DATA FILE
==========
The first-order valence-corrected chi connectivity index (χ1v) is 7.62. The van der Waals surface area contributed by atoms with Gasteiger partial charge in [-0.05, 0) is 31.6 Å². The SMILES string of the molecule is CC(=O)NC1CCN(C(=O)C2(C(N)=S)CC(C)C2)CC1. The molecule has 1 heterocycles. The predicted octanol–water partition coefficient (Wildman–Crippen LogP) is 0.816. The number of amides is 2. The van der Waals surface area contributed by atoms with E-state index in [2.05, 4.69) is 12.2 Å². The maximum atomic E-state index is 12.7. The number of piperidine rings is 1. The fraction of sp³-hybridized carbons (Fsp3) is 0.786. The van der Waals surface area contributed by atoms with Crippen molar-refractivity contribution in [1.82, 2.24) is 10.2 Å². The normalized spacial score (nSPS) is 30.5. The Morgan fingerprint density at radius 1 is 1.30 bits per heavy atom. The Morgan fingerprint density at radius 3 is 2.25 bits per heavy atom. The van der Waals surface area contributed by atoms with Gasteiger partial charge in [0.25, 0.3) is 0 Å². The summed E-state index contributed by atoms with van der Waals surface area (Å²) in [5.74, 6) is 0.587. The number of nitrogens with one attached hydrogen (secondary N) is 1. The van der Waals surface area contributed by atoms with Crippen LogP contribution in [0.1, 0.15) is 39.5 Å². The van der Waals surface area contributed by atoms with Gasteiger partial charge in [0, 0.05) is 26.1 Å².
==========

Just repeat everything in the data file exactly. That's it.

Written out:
The first-order valence-corrected chi connectivity index (χ1v) is 7.62. The van der Waals surface area contributed by atoms with Gasteiger partial charge in [-0.05, 0) is 31.6 Å². The SMILES string of the molecule is CC(=O)NC1CCN(C(=O)C2(C(N)=S)CC(C)C2)CC1. The molecule has 1 heterocycles. The predicted octanol–water partition coefficient (Wildman–Crippen LogP) is 0.816. The number of amides is 2. The van der Waals surface area contributed by atoms with E-state index in [2.05, 4.69) is 12.2 Å². The maximum atomic E-state index is 12.7. The number of piperidine rings is 1. The fraction of sp³-hybridized carbons (Fsp3) is 0.786. The van der Waals surface area contributed by atoms with Crippen molar-refractivity contribution in [1.82, 2.24) is 10.2 Å². The normalized spacial score (nSPS) is 30.5. The Morgan fingerprint density at radius 1 is 1.30 bits per heavy atom. The Morgan fingerprint density at radius 3 is 2.25 bits per heavy atom. The van der Waals surface area contributed by atoms with Gasteiger partial charge in [0.25, 0.3) is 0 Å². The summed E-state index contributed by atoms with van der Waals surface area (Å²) in [5.74, 6) is 0.587. The number of nitrogens with one attached hydrogen (secondary N) is 1. The van der Waals surface area contributed by atoms with Crippen LogP contribution in [0.1, 0.15) is 39.5 Å². The van der Waals surface area contributed by atoms with Gasteiger partial charge in [0, 0.05) is 26.1 Å².